Foot Health News Today
10/30 - Science Daily
In a new scientific study, a University of Barcelona (Spain) research team defined a new anatomic structure in the ankle, the "lateral fibulotalocalcaneal ligament complex (LFTCL)". Describing this anatomic structure is now possible thanks to the analysis of fibers that link two of the lateral collateral ligament compounds. The findings have implications for treating ankle injuries, especially sprains.
07/18 - Press Release - Centers for Disease Control and Prevention
Sobering news from the CDC: More than 100 million Americans (nearly 1/3 of the population) have diabetes or pre-diabetes.
09/9 - SurgeonGeneral.gov
Step It Up! The Surgeon General’s Call to Action to Promote Walking and Walkable Communities recognizes the importance of physical activity for people of all ages and abilities. It calls on Americans to be more physically active through walking and calls on the nation to better support walking and walkability. IPFH supports this initiative and urges everyone to care for and protect their feet so they can engage in regular physical activity safely and comfortably.
07/10 - IPFH
The American Academy of Orthopaedic Surgeons is inviting patients to "inspire others to fight for mobility" by sharing their experiences before and after orthopaedic surgery. We at IPFH also encourage you to get back into action, especially after any surgery involving the leg or foot, by wearing properly fitted footwear and following your doctor's recommendations regarding the type and pace of activities you should be doing to help recovery.
07/8 - IPFH
Sedentary lifestyle and not caloric intake may be to blame for increased obesity in the United States, according to a study published in the American Journal of Medicine. The study reveals that in the past 20 years there has been a sharp decrease in physical exercise and an increase in average body mass index among Americans, while caloric intake has remained steady. Investigators theorized that a nationwide drop in leisure-time physical activity, especially among young women, may be responsible for the upward trend in obesity rates.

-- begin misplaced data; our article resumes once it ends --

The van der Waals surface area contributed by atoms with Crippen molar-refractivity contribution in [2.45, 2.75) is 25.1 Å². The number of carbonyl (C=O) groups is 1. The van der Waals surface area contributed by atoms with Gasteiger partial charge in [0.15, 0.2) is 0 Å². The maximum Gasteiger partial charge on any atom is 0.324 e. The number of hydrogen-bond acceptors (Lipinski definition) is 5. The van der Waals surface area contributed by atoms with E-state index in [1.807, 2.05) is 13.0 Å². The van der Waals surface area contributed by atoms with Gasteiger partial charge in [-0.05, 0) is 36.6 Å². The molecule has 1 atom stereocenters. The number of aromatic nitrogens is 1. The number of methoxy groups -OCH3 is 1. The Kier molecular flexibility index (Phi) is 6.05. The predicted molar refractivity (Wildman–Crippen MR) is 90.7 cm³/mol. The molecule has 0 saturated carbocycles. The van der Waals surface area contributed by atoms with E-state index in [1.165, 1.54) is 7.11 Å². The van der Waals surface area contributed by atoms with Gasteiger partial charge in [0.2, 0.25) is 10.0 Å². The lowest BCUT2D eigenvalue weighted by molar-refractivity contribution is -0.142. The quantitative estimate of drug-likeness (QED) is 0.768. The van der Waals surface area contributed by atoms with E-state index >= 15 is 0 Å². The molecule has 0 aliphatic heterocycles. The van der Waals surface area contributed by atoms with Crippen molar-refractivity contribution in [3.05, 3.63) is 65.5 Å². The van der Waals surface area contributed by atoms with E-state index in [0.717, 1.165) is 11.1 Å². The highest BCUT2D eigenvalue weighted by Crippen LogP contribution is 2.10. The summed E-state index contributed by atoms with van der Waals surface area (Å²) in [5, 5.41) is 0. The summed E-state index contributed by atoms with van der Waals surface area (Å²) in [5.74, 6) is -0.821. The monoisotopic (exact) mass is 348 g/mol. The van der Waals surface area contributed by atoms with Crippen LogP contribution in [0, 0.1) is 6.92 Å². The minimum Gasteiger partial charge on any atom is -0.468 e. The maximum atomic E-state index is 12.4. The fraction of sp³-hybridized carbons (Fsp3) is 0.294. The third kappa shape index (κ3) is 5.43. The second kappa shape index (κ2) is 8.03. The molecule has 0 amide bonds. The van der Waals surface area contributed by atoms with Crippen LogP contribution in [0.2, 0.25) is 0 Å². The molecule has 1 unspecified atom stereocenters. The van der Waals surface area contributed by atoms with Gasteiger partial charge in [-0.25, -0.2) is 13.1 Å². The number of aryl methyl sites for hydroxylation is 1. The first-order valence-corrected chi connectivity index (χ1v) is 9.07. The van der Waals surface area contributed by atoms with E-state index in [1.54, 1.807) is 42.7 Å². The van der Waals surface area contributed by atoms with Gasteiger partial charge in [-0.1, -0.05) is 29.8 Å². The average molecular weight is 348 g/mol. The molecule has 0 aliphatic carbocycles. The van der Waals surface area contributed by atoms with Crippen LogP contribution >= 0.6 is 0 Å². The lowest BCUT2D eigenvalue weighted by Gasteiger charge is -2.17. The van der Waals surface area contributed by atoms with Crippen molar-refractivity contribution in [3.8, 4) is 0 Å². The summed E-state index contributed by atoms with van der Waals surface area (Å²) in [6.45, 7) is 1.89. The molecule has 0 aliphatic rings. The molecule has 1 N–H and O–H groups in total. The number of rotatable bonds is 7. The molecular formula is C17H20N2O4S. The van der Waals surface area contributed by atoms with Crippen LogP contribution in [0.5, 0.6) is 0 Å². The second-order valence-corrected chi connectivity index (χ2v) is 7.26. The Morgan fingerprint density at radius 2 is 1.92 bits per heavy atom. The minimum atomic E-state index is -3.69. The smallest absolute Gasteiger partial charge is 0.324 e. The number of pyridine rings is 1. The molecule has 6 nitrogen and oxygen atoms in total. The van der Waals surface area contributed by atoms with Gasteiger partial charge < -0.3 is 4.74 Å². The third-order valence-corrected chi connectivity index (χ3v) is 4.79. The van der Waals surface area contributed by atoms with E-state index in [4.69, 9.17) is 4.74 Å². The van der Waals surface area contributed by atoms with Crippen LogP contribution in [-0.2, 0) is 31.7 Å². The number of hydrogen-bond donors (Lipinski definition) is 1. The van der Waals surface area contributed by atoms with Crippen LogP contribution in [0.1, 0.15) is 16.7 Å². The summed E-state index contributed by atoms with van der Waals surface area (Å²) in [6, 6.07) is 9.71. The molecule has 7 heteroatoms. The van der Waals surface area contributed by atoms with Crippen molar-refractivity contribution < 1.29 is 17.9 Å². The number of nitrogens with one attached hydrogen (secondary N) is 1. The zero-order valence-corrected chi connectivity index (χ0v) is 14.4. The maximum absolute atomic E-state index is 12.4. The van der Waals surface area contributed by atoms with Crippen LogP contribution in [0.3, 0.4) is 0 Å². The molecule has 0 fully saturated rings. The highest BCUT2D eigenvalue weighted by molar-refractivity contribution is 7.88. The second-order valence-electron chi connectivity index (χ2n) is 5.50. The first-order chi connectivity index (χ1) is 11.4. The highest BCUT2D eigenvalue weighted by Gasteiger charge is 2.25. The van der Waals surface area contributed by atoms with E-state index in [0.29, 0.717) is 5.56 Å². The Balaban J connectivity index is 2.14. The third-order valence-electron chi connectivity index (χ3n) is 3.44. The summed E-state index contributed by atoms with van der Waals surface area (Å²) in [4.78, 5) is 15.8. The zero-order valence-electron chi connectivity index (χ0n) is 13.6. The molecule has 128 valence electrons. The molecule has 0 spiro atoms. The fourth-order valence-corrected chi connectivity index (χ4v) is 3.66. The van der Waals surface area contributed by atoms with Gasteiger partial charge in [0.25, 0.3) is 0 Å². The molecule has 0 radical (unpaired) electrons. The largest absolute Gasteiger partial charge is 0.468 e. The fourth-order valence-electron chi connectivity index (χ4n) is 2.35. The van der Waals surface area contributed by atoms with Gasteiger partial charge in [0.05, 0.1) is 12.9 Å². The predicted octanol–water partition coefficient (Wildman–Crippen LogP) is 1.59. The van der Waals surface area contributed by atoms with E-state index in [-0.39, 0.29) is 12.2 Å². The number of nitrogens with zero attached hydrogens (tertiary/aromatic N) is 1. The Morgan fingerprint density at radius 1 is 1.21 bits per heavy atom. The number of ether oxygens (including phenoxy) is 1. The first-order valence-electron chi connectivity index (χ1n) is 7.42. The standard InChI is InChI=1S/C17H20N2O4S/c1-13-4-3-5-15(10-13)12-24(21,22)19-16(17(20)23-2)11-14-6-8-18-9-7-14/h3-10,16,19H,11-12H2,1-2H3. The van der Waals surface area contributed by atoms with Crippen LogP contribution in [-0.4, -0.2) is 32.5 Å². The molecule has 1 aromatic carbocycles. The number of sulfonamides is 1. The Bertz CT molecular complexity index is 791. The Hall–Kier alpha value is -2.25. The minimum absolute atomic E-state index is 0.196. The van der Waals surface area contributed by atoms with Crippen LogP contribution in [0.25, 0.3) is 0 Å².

By analyzing data from the last 20 years, researchers from Stanford University discovered that the number of US adult women who reported no physical activity jumped from 19.1% in 1994 to 51.7% in 2010. For men, the number increased from 11.4% in 1994 to 43.5% in 2010. During the period, average BMI has increased across the board, with the most dramatic rise found among young women ages 18-39.
The easier and more comfortable it is for you to exercise regularly, the more likely you are to do it. IPFH suggests you get moving now, and follow our integrated approach to fitting footwear to help ensure optimal function and comfort. (Image on home page courtesy American Journal of Medicine).